What is an Ileoscope?
For those of us with IBD, colonoscopies, endoscopes and gastroscopies are par the course of life alongside nasty bowel preparation and having things put where the sun wouldn’t typically deem fit to shine upon. Scopes are par the course, occasionally strip away one’s dignity and are the butt of many comedian sketches.
What happens when you no longer have an available exit to check one’s bowel? How on earth do you have a scope? It is the same camera, just entered via the stoma instead of your back passage.
A ileoscopy is something that those of us minus a large bowel or rectum may have done. From my own experience, it’s a far easier procedure and doesn’t involve having your bottom hanging out for all to see and is devoid of any moviprep or citrafleet.
You may have to do a form of bowel preparation 5 days prior leading up to the scope; you may have to stop eating fruits and vegetables, live a beige diet for those 5 days and drink plenty of fluids.
The day prior to your scope you may be told to have a light breakfast before 9am and then its liquids only.
I woke up rather late that morning so I had fasted for nearly 48 hrs prior to my scope, suffice to say I may have been slightly grouchy by 1pm on Friday when they went ahead with my scope.
The ileoscope itself only took 5/10 minutes. My gastroscopy I couldn’t tell you because I was 3 sheets to the wind on sedation by then, I had biopsies taken, my Crohn’s is flaring and I am now awaiting results from the biopsies to check if it’s gone microscopic on me again.
Current hospital situation
Please make sure you wear a mask before going in, have hand sanitiser on you and wash hands where possible. If you can please avoid public transport and drive up to the hospital.
For me, it’s a bit of a mire as I have to drive into central London but it’s preferable than risking the trains in my personal opinion.
For those of you worried about going to the hospital please don’t be; they are incredibly well equipped to manage during this current pandemic. You may get a phone call the day before confirming you don’t have Covid symptoms and they check your temperature before being admitted onto the unit.
Social distancing is in place and they are working on a 1 in and 1 out basis. All in all, I think I spent 4 hours in. They wouldn’t let me off of the ward until Ben came up to get me, that may well be because I have a habit of wandering off when I have been sedated. one time he lost me on the train, another time I was taken to Oxford street shopping after and my Mum lost me for an hour in central London…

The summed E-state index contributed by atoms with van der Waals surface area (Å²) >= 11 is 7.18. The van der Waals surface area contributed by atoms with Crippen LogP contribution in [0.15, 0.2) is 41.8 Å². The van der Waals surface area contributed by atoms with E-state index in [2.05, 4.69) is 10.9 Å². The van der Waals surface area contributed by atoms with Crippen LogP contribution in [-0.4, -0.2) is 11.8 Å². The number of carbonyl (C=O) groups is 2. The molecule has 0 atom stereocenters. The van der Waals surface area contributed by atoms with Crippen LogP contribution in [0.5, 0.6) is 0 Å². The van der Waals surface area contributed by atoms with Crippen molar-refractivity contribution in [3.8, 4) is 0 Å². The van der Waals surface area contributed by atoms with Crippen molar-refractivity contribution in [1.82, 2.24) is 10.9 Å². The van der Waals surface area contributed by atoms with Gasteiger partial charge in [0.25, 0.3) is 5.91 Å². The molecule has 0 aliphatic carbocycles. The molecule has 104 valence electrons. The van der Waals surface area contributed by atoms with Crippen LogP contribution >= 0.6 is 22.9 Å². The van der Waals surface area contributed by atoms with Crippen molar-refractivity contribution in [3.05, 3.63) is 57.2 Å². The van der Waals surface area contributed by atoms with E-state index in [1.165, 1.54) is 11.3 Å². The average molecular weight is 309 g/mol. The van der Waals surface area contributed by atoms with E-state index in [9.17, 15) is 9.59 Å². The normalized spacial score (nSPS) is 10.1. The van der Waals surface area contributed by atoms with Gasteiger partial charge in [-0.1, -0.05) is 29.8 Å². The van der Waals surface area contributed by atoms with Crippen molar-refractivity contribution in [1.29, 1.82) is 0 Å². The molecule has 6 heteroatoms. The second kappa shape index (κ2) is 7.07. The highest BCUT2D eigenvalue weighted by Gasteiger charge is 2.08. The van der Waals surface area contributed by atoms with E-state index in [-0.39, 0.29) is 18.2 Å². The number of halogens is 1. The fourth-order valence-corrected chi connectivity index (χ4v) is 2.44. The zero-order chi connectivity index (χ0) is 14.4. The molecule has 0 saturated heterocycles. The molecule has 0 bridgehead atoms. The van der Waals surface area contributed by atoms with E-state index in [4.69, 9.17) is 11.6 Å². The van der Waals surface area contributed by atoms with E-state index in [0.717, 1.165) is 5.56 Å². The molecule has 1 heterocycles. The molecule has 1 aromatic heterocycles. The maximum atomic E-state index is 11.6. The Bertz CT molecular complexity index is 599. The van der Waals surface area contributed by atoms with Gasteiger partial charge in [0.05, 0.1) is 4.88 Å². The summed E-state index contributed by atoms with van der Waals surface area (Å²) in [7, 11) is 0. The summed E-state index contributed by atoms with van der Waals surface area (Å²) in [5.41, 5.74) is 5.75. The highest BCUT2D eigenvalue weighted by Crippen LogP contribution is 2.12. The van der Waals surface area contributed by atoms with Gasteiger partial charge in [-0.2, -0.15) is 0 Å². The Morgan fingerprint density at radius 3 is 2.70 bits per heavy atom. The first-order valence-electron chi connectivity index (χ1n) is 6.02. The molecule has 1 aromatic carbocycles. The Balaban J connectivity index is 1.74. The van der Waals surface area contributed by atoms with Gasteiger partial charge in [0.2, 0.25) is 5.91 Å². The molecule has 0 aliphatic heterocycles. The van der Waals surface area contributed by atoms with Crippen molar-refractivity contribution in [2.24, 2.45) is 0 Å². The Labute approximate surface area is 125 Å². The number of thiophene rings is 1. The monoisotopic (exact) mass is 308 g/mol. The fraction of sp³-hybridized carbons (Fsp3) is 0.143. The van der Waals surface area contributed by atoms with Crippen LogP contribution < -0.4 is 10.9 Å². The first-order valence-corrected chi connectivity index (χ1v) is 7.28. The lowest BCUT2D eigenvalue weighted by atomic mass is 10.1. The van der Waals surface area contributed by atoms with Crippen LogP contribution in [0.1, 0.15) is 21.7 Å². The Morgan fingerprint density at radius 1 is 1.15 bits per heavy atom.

Neither scopes were unpleasant, I was squiffy after, didn’t feel overly bloated or windy. However once 6 pm came around and some food had entered my digestive system, then the fun and games started.
They blow up the bowel with air to get a good picture of what’s going on inside. With an ileostomy we don’t have the option to expel wind at will. Continuous burping and cramps lasted well into Saturday afternoon and the left side lower abdomen is still a little tender.
It may have been partly my own fault as I chowed down a fair amount after the procedure…
I used Paracetamol, codeine and buscopan to help me pass what could only be described as going into labour again. I was in bed by 8pm Friday and slept it off with painkillers every 6 hours until I felt better.
I am now awaiting the two weeks for biopsy results.
All in all an easy procedure that felt a far less invasive than a colonoscopy.
Many thanks for reading
Louise uses our Platinum Vitamin E range to keep her stoma site healthy. If you’d like to try a sample, click here.
This blog post is intended to give advice to ostomates. The information given is based on Louise’s personal experience and should not be taken as clinical advice. Each ostomates needs are unique to them and their stoma care routine. Please consult with your Stoma Care Nurse before undertaking any changes to your stoma care routine or if you are experiencing any health issues.